Too Long; Didn't Read
One morning, early in May, a full week before Alice's visit to the bankers' at Charing Cross, a servant in grand livery, six feet high, got out of a cab at the door in Queen Anne Street, and sent up a note for Miss Vavasor, declaring that he would wait in the cab for her answer. He had come from Lady Glencora, and had been specially ordered to go in a cab and come back in a cab, and make himself as like a Mercury, with wings to his feet, as may be possible to a London footman. Mr. Palliser had arranged his plans with his wife that morning,—or, I should more correctly say, had given her his orders, and she, in consequence, had sent away her Mercury in hot pressing haste to Queen Anne Street. "Do come;—instantly if you can," the note said. "I have so much to tell you, and so much to ask of you. If you can't come, when shall I find you, and where?" Alice sent back a note, saying that she would be in Park Lane as soon as she could put on her bonnet and walk down; and then the Mercury went home in his cab.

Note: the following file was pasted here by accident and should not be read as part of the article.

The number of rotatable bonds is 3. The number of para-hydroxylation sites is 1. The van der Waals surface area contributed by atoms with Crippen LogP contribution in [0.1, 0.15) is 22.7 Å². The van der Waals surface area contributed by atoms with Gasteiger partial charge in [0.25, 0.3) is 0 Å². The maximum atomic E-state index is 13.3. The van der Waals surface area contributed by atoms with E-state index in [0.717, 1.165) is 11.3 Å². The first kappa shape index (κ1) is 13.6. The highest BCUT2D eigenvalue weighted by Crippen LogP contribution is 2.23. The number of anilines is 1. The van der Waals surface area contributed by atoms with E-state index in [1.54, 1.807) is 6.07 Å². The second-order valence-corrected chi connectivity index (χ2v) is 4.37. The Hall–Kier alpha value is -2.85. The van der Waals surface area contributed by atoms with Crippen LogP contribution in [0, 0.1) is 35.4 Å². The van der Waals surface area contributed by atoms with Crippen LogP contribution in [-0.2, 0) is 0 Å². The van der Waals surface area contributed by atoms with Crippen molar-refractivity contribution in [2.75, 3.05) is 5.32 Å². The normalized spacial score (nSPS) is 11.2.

Alice found her friend in the small breakfast-room up-stairs, sitting close by the window. They had not as yet met since the evening of Lady Monk's party, nor had Lady Glencora seen Alice in the mourning which she now wore for her grandfather. "Oh, dear, what a change it makes in you," she said. "I never thought of your being in black."